by Jim Nintzel
Like many of the victims of the Jan. 8 shooting rampage in Tucson, Ron Barber has a way to go before he recovers from his wounds.
Barber, who was shot twice in the assassination attempt on Congresswoman Gabrielle Giffords, suffered nerve damage that has left him without sensation in his left leg below the knee, except when he feels pain. He’s in physical therapy to learn how to walk with a brace and hasn’t had the strength to return to his job as district director for Giffords’ office.
But he didn’t let that bum leg stop him when he was invited to bring his family onstage with Jackson Browne, David Crosby, Graham Nash, Alice Cooper and more than a dozen other musicians to sing “Teach Your Children” at the end of last week’s benefit concert at the Tucson Convention Center.
“There was no hesitation on my part,” Barber says with a laugh. “That’s one of my favorite songs, and it’s the perfect song to end the evening with the message that we’re trying to send out. To be singing it onstage with Crosby and Jackson and Nash and all the others? It was really cool.”
“Teach Your Children” was the final song of a star-studded concert for Barber’s Fund for Civility, Respect and Understanding, which will support victims of the shooting massacre, as well as programs to discourage bullying in schools and assist the mentally ill.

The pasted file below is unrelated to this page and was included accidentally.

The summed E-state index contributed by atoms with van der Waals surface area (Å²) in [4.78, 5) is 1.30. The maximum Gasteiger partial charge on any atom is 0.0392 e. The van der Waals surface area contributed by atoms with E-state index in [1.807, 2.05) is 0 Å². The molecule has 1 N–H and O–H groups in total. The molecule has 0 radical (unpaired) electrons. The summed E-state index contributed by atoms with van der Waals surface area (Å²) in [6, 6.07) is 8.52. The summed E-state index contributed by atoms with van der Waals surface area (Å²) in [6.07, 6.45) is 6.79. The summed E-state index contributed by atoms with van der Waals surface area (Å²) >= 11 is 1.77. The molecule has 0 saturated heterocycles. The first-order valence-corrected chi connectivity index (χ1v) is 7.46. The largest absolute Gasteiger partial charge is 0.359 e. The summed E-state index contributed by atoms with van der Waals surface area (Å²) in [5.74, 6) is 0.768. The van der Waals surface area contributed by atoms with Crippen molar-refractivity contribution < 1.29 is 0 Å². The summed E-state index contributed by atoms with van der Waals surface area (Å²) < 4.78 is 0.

There were many spectacular moments during the nearly five-hour concert: Jackson Browne and Jennifer Warnes on “Golden Slumbers.” Soul legend Sam Moore pulling the audience into “America the Beautiful.” David Crosby and Graham Nash jamming through “For What It’s Worth” with Keb’ Mo’ and “Long Time Gone” with Nils Lofgren. Nils shredding through the Beatles “Any Time At All.” The exuberance of Ozomotli, who had previously refused to play in Arizona following the passage of SB 1070, the state’s immigration law. Calexico and Mariachi Luz de Luna teaming up with Jackson Browne on “Linda Paloma.” Joey Burns’ love letter to the heart of Tucson during “Crystal Frontier.” Jackson Browne on the keyboards for “Doctor My Eyes” and guitar for “I Am a Patriot.” And Alice Cooper’s maniacal set as the show reached its end: Cooper exhorted the audience to sing along on “I’m 18” and “School’s Out.”
“If you don’t know these songs, you never went to high school,” Cooper hollered.
After Cooper wrapped up his quick set, nearly all of the musicians who had been onstage during the show came together for the finale of “Teach Your Children,” with Barber and his family gathering around a mike at one end of the stage.
Barber is kicking around ideas for another benefit concert, depending on who’s available in the future, but he’s not ready to go into showbiz full time.
“I have to tell you, it was one of the most enjoyable experiences of my life,” Barber says. “I don’t know if it’s in my future. My future is with Gabby. As long as she can work and she will have me, I’ll be there.”
Aleksa Brown snapped some photos during rehearsal: